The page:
Tools

There’s no better way to understand programming than to write code! There are lots of different ways you can practice writing C++…​ there is no excuse for not trying.

Online: cpp.sh

If you just want to write some quick C++ to see what it does (an excellent habit to get into!), you might find cpp.sh helpful. It doesn’t require any software to be installed on your computer other than a Web browser: you can even use it from a phone, tablet, etc.

If you’ve completed an assignment using cpp.sh and are looking for something to copy and paste your code into (for submission to Brightspace/D2L), you can use one of the following text editors:

Name Description macOS Windows Other

Atom

Free editor from the makers of GitHub

gedit

General-purpose text editor for open-source platforms

Notepad

Included with Windows (not to be confused with Wordpad)

Notepad++

Improved text editor for Windows

Sublime text

Beautiful and popular editor, but costs money

TextEdit

Included with macOS — click "Format > Make Plain Text"

Windows

  1. Install Java and the GNU C++ compiler using my installation script.

    • this may take a while to run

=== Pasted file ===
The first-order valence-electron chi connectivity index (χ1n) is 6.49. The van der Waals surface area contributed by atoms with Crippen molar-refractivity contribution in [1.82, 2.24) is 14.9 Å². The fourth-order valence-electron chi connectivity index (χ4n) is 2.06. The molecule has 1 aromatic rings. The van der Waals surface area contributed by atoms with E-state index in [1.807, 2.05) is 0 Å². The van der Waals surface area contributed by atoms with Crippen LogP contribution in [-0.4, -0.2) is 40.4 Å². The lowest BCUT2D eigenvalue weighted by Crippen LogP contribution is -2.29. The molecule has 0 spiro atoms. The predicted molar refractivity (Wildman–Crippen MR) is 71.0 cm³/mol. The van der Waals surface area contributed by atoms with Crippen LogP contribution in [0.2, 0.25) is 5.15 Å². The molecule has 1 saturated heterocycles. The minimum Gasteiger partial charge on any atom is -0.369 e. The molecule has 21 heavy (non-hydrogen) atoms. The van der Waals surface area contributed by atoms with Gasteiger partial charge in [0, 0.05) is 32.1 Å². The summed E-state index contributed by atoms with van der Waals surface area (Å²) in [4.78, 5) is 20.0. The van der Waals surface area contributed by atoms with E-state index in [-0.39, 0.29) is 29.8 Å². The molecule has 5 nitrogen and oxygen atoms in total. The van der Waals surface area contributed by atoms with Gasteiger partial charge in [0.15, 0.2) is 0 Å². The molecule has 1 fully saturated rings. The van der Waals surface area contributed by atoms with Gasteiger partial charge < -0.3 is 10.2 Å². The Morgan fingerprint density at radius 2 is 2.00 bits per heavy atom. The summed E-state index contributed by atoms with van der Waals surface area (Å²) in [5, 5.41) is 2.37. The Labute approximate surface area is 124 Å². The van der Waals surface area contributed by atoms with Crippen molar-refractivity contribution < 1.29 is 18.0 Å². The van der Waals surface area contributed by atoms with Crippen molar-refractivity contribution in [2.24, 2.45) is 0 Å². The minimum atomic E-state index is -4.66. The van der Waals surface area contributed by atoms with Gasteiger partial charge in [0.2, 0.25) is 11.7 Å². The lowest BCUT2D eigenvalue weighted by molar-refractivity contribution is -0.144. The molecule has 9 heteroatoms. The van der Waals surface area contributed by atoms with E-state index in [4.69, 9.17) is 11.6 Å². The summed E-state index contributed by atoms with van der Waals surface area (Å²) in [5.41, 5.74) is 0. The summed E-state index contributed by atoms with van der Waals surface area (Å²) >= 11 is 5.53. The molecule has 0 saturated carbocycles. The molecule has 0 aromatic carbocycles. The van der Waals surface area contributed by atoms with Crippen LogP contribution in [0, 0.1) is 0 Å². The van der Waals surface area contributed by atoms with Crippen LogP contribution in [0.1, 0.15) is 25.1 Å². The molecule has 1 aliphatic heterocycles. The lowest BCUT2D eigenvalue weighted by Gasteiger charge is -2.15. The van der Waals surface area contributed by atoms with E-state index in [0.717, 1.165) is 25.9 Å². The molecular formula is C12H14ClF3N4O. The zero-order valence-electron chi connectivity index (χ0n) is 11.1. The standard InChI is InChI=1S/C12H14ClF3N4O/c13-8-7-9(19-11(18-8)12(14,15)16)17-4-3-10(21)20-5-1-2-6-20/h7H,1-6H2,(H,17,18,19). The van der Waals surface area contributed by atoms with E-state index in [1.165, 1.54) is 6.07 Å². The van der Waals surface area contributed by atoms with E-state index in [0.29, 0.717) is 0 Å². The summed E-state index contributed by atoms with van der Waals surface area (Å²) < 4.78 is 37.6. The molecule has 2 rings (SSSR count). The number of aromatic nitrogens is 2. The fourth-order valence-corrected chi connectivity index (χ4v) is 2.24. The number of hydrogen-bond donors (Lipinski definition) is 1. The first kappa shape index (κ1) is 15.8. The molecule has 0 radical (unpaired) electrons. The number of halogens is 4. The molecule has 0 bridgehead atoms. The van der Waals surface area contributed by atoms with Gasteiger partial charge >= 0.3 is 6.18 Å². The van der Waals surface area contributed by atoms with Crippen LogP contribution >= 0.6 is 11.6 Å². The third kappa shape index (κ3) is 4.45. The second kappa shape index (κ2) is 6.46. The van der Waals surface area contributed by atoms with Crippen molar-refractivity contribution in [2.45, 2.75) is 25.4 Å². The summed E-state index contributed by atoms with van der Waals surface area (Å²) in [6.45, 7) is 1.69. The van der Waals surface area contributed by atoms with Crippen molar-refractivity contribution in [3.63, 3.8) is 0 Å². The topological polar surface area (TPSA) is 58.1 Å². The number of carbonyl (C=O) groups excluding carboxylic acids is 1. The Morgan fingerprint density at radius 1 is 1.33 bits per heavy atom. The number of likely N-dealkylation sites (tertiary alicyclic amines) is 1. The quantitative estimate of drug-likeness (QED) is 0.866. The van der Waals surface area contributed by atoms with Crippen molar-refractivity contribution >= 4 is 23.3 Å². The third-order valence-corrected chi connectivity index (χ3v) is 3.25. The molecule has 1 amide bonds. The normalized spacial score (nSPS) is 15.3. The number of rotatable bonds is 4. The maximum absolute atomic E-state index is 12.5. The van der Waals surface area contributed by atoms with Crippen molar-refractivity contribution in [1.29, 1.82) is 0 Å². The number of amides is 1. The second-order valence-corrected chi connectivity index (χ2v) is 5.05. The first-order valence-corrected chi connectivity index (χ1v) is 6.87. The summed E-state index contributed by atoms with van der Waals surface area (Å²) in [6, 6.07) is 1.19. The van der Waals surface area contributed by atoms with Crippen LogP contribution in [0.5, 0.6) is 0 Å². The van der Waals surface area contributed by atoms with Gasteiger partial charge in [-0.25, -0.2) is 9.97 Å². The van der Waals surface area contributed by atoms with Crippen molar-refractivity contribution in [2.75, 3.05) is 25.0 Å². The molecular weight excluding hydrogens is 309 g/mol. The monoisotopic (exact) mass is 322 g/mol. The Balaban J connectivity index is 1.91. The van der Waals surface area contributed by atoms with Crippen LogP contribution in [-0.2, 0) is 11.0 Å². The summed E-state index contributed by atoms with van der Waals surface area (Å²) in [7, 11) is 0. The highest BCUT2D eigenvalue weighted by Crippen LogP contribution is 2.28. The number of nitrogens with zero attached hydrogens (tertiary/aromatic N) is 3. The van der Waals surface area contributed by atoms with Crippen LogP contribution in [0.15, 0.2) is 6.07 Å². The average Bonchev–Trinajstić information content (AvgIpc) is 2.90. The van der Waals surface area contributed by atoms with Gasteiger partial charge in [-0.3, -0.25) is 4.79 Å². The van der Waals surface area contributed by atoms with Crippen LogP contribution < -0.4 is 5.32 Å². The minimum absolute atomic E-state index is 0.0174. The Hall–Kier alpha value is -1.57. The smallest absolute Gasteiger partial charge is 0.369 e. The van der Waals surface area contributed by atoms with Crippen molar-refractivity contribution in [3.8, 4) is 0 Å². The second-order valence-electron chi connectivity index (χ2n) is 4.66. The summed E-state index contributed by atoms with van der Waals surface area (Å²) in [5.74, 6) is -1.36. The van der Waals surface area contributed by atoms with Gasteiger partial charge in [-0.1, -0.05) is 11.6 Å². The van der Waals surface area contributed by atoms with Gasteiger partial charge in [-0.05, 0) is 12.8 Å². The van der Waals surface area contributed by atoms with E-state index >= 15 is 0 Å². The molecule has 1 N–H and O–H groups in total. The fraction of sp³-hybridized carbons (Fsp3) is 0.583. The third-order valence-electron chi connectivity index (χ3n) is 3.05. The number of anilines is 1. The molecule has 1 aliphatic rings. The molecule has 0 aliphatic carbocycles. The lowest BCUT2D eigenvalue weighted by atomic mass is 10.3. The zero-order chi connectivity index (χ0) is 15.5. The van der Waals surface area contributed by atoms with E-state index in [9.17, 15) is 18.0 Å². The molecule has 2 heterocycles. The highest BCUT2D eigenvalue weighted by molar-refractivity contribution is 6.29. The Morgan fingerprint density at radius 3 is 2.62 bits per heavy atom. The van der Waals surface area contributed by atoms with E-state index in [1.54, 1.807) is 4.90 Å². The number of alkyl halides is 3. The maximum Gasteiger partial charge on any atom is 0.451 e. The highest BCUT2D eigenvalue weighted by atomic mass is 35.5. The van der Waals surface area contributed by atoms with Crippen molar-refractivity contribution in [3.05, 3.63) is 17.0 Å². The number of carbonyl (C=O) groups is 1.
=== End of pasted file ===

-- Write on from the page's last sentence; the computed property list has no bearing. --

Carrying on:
• if SmartScreen blocks the script, click "More info", then "Run anyway"

  2. Download and run the Eclipse installer, choosing "for C/C++ Developers" when prompted.

  3. Make sure that you log out and back in again before attempting to run Eclipse.

  4. When you create a new C++ project in Eclipse, choose "MinGW GCC" as your compiler:

    image::eclipse-win-new-project.png[Creating a new project in Eclipse]

    Selecting MinGW GCC in the New Project window

Mac OS X

First, install XCode from the App Store. This is, in fact, a great environment for writing C/C++ code, so you can stop here if you like! If, however, you want to have the same environment that you’ll see me using in class, you can install Eclipse:

  1. Install the latest Java Development Kit (JDK).

  2. Download and run the Eclipse installer, choosing "for C/C++ Developers" when prompted.

  3. When you create a new C++ project in Eclipse, choose "MacOSX GCC" as your compiler:

    image::new-project-macosx-gcc.png[Creating a new project on MacOS]

Note: to run the Teaching Machine, you may also need to install an older ("legacy") Java virtual machine.

Other operating systems:

On POSIX operating systems (FreeBSD, Linux, etc.), installation should be much simpler. Just install the appropriate package:

Fedora

yum install eclipse-cdt

FreeBSD

pkg install eclipse-cdt

Ubuntu

apt-get install eclipse-cdt